Opinion L.A.

Observations and provocations
from The Times' Opinion staff

« Previous Post | Opinion L.A. Home | Next Post »

In today's pages: Initiatives, insurers and unhappy women

October 14, 2009 |  7:55 am

death penalty, lethal injection, feminism, happiness, cyber warfare, cyber czar, Barack Obama, healthcare reform, California constitutional convention Columnist Tim Rutten notes the recent complaints about the California initiative process by the state's chief justice and a top fund manager and asks, what to do? The answer is, umm, unclear:

Serious political historians also agree that, as currently utilized, the California initiative process is a perversion of what the Progressives intended when they inserted these direct-democracy provisions into the state Constitution. The problem for those who want to restore sense to the system is that, although you can tinker with the process around the edges, most substantial reforms would probably be rejected by California courts as violations of the state's guarantee of free speech.

Also on the Op-Ed page, James D. Zirin, a member of the Council on Foreign Relations, urges President Obama to hurry up and appoint a cyber security czar because the risks are so great. And hey, you can never have enough czars! And author Barbara Ehrenreich scoffs at a recent study, "The Paradox of Declining Female Happiness," that "purports to show that women have become steadily unhappier since 1972." Says Ehrenreich:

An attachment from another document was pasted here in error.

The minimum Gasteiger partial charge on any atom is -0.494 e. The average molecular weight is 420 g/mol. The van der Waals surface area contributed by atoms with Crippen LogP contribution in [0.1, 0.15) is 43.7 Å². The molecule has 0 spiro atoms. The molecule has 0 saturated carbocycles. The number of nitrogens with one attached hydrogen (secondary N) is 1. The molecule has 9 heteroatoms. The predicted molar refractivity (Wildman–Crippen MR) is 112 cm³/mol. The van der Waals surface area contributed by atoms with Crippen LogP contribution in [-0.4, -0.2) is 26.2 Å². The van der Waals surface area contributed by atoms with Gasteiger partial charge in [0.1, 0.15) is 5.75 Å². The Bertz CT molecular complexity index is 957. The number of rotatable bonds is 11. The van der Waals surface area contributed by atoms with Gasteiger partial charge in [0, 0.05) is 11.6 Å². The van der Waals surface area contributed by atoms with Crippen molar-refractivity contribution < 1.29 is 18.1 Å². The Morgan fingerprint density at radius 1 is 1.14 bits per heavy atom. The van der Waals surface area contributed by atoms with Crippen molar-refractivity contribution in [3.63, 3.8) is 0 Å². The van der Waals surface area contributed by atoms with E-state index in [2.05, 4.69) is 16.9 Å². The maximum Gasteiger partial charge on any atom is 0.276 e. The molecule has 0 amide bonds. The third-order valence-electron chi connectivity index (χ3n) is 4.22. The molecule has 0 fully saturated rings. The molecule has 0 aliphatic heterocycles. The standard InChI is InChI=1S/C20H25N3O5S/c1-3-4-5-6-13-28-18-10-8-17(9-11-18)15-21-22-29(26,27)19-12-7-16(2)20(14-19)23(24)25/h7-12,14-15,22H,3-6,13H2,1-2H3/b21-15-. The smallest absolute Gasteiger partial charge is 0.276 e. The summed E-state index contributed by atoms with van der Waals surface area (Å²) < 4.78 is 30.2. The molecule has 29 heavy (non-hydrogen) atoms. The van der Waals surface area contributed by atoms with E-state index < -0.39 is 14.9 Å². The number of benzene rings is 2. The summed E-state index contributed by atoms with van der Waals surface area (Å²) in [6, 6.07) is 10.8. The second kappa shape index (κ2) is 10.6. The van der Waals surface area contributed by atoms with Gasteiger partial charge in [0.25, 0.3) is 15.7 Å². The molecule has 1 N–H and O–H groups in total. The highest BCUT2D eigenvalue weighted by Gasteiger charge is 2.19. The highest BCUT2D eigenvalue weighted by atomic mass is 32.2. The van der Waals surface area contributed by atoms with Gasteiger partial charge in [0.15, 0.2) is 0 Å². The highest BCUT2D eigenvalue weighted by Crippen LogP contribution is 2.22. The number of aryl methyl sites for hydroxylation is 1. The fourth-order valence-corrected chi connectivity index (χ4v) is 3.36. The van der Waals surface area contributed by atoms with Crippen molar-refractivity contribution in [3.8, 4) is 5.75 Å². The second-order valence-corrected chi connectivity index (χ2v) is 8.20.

What this study shows, if anything, is that neither marriage nor children make women happy. (The results are not in yet on nipple piercing.) Nor, for that matter, does there seem to be any problem with "too many choices," "work-life balance" or the "second shift." If you believe Stevenson and Wolfers, women's happiness is supremely indifferent to the actual conditions of their lives, including poverty and racial discrimination. Whatever "happiness" is....

On the editorial pages, the board blasts the health insurance lobby for hiring PricewaterhouseCooper to do a hatchet job on the Senate Finance Committee's healthcare reform bill. But it admits that the insurers have a point: The bill falls critically short of the goal of providing universal health insurance. And it argues that the recent botched execution in Ohio, the latest in a string of similar incidents in that state, adds to the evidence that lethal injections don't pass constitutional muster.

Photo credit: Susan Tibbles / For The Times

-- Jon Healey

Comments ()